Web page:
Laptop Computer Ports Guide from TheLaptopAuthority.com.

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Listing of Laptop Computer Ports Laptop Computer Ports Guide

RJ-11 Port: For connecting the phone line to your modem. A four- or six-wire connector used primarily to connect telephone equipment. RJ-11 connectors are also used to connect some types of local-area networks (LANs), although RJ-45 connectors are more common.

RJ-45 Port: Referred to as 10/100 Ethernet for DSL/Broadband connections. An eight-wire connector used commonly to connect computers onto a local-area networks (LAN), especially Ethernets. RJ-45 connectors look similar to the RJ-11 connectors used for connecting telephone equipment, but they are wider.

 Laptop Peripheral Ports



Memory Card Slot: As the thinnest and one of the smallest form factor cards (about one-third the size of a credit card), users will be able to plug in cards to make backup copies of their data; to access digital media like electronic books, photos, maps or MP3 files; or use an SD Card with Bluetooth for wireless connectivity.

SD/MMC Slot: The integrated Secure Digital reader gives you an easy way to transfer information between your notebook and a pocket PC, digital camera, or MP3 player.

VGA Port: For attaching an external full sized CRT or flat panel monitor to your laptop.

PC Card Slot: The card types each have features that fit the needs of different applications. Type I PC Cards are typically used for memory devices such as RAM, Flash, OTP, and SRAM cards. Type II PC Cards are typically used for I/O devices such as data/fax modems, LANs, and mass storage devices. Type III PC Cards are used for devices whose components are thicker, such as rotating mass storage devices. Extended cards allow the addition of components that must remain outside the system for proper operation, such as antennas for wireless applications.

IEEE 1394 FireWire Port: The Plug and Play operation of IEEE 1394 makes a FireWire Drive an excellent means of storing files for digital video (DV) editing from your camcorder as well as connecting to an external hard drive.

Serial Port: Used for connecting older mice, digital cameras, and handhelds. Jara28









PS2 Port: Used for connecting your mouse or keyboard.

USB 2.0 Port: USB is the solution for any PC user who has ever dreamed about an instant, no-hassle way to connect a new digital joystick, a scanner, a set of digital speakers, a digital camera or a PC telephone to their computer. It's also used to connect printers and mice. Just plug it in and go!

USB also lets you connect many peripherals at one time. Many USB PCs come with two USB ports. And special USB peripherals—called USB hubs—have additional ports that let you "daisy-chain" multiple peripherals (devices) together. Another USB feature is that it distributes electrical power to many peripherals. Again, USB lets the PC automatically sense the power that's required and deliver it to the device.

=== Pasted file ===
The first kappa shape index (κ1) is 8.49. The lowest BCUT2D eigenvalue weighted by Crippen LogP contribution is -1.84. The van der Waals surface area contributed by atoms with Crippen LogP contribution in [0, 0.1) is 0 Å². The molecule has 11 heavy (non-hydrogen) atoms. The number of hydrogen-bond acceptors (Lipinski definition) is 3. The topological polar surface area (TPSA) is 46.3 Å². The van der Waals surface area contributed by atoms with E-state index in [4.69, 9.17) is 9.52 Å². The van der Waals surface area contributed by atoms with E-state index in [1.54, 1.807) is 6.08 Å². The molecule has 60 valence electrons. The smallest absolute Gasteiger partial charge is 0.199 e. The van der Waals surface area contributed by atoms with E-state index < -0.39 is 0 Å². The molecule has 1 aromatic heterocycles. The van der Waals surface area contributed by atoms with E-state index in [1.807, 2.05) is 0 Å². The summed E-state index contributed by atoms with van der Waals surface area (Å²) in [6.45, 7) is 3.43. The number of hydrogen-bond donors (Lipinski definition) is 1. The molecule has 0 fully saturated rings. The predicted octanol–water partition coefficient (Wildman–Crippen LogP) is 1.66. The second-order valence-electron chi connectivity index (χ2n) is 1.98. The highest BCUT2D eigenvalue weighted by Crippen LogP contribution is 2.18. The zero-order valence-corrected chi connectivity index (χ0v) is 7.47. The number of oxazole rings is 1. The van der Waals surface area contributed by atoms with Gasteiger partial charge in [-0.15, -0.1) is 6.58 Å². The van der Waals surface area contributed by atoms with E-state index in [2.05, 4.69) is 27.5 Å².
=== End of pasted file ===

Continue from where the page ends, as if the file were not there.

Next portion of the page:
Thanks to another USB feature known as "hot-swapping" you don't even need to shut down and restart your PC to attach or remove a peripheral. The PC automatically detects the peripheral and configures the necessary software. This feature is especially useful for users of multi-player games, as well as business and notebook PC users who want to share peripherals.

Parallel Port: For attaching your printer or scanner.

S-Video Port: An acronym for Super-Video, a technology for transmitting video signals over a cable. When sent to a television, this produces sharper images. It was originally developed for use with VHS recorders, but is now the standard for DVD players.

Audio In/Out: Used for attching your microphone, headphones, and external speakers.

 Wireless Ports



IrDA Port: For infrared wireless communication with PDA's and other notebooks.

Wireless LAN: The Wi-Fi technology is rapidly gaining acceptance in many companies as an alternative to a wired LAN. It can also be installed for a home network. IEEE 802.11g wireless standard can deliver up to 54 Mbps data rates in the 2.4 GHz frequency. The 802.11g standard features backwards compatibility with 802.11b wireless LANs, thereby protecting the substantial investments that have already been made in the installed base of 802.11b devices.

Also see PC Card slots.

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